'Rubber Rooms' Kissing Cousin: New York City's Absent Teacher Reserve Program

Posted: Jan 20, 2012 12:01 AM

New York City government schools have had some pretty outrageous policies. Rubber rooms were a great example. They were special places created for teachers accused of crimes, incompetence and the like. Due to state tenure laws, it actually cost less to house the failed teachers in a location where they couldn’t inflict more damage on students, than to go through the lengthy and expensive legal process necessary to fire them.

Thanks Big Labor!

Now New York administrators are trying to deep-six a program created a few years ago in the collective bargaining agreement with the United Federation of Teachers: the Absent Teacher Reserve.

What’s this? A creation of bureaucrats, politicians and labor bosses, the ATR is comprised of teachers who literally have no classroom for one reason or another. Due to a labor contract stipulation, they can’t be fired or laid off, and continue to draw the same salaries as full-time teachers. They’re put into the ATR pool, where they may be assigned to work as substitutes, clerks, or perhaps to do nothing at all.

They’re clearly not needed, and collectively they make a great deal of money. How’s that for management of taxpayer dollars?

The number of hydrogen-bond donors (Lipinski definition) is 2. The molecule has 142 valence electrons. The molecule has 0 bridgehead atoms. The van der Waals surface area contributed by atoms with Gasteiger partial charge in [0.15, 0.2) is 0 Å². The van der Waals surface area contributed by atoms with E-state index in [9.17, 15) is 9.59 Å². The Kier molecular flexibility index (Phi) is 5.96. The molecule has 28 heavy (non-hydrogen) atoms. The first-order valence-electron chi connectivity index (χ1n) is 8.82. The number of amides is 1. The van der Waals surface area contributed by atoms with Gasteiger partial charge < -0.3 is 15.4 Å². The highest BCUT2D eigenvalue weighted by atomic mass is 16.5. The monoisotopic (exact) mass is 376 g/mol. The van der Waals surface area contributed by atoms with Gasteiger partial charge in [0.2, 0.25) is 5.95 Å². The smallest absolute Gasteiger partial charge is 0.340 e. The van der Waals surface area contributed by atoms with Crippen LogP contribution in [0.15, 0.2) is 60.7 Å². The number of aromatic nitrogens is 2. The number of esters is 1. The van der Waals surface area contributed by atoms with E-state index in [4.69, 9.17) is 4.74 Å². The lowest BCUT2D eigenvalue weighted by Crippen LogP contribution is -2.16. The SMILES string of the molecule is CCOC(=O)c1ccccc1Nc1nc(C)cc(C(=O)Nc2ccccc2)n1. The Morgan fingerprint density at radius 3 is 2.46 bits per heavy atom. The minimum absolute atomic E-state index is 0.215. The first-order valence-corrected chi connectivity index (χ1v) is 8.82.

Joel Klein, the former chancellor of New York City schools, estimated the elimination of this program would save the city an incredible $100 million a year.

According to DNAinfo.com:

“Until recently, the city allowed ATR teachers to remain at a posting for a full school term, during which the school principal could decide whether to hire them. That changed with the weekly reassignments, which went into effect in October as part of a deal with the United Federation of Teachers to avert layoffs.

“The department says this is a fairer and more efficient way for the castoffs to find new jobs. The regular reshuffling gives them more opportunities to impress more potential bosses, officials say.”

This – once again – raises the all-important question: are schools designed to meet the developmental needs of children or the employment needs of adults? These folks did not make the cut the first time around, for one reason or another. Yet the union insists on wasting precious resources on them, and shuffling them out for repeated auditions for jobs they are probably not qualified for. Shouldn’t we be putting the best and brightest in front of our students? Oh, silly me. This is the public sector.

Is there any business in the private sector that operates like this? The car companies used to have the Job Bank – a similar program for “displaced” workers – but that was done away with because it cost millions and was highly ineffective.

The ATR is no different. We can’t expect school tax dollars to be put to the best possible use when politicians lack the intestinal fortitude to do away with ridiculous, ineffective programs like this.